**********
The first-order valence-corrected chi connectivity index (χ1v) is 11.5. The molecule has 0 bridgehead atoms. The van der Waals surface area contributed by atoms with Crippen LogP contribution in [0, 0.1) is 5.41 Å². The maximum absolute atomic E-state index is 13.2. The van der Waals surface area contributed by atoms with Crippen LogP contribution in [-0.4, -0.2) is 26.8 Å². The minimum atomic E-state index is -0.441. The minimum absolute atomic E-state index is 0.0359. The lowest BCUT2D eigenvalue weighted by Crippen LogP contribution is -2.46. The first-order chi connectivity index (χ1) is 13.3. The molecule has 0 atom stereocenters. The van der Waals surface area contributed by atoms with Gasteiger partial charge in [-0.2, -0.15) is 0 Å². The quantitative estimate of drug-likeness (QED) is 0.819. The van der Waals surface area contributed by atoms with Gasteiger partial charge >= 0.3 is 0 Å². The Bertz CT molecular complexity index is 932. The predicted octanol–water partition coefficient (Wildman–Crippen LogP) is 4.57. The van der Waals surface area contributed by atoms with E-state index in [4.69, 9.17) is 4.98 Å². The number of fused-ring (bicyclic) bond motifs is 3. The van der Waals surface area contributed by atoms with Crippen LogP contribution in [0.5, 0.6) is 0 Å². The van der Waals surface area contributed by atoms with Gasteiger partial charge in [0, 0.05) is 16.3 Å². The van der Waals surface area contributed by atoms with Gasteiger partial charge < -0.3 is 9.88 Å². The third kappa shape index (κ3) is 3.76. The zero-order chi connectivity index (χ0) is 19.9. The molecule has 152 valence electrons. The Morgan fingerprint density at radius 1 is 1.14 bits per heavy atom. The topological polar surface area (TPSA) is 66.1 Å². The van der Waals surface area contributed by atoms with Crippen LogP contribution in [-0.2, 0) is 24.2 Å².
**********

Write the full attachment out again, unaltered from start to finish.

The first-order valence-corrected chi connectivity index (χ1v) is 11.5. The molecule has 0 bridgehead atoms. The van der Waals surface area contributed by atoms with Crippen LogP contribution in [0, 0.1) is 5.41 Å². The maximum absolute atomic E-state index is 13.2. The van der Waals surface area contributed by atoms with Crippen LogP contribution in [-0.4, -0.2) is 26.8 Å². The minimum atomic E-state index is -0.441. The minimum absolute atomic E-state index is 0.0359. The lowest BCUT2D eigenvalue weighted by Crippen LogP contribution is -2.46. The first-order chi connectivity index (χ1) is 13.3. The molecule has 0 atom stereocenters. The van der Waals surface area contributed by atoms with Gasteiger partial charge in [-0.2, -0.15) is 0 Å². The quantitative estimate of drug-likeness (QED) is 0.819. The van der Waals surface area contributed by atoms with Gasteiger partial charge >= 0.3 is 0 Å². The Bertz CT molecular complexity index is 932. The predicted octanol–water partition coefficient (Wildman–Crippen LogP) is 4.57. The van der Waals surface area contributed by atoms with E-state index in [4.69, 9.17) is 4.98 Å². The number of fused-ring (bicyclic) bond motifs is 3. The van der Waals surface area contributed by atoms with Crippen LogP contribution in [0.5, 0.6) is 0 Å². The van der Waals surface area contributed by atoms with Gasteiger partial charge in [0, 0.05) is 16.3 Å². The van der Waals surface area contributed by atoms with Gasteiger partial charge < -0.3 is 9.88 Å². The third kappa shape index (κ3) is 3.76. The zero-order chi connectivity index (χ0) is 19.9. The molecule has 152 valence electrons. The Morgan fingerprint density at radius 1 is 1.14 bits per heavy atom. The topological polar surface area (TPSA) is 66.1 Å². The van der Waals surface area contributed by atoms with Crippen LogP contribution in [-0.2, 0) is 24.2 Å².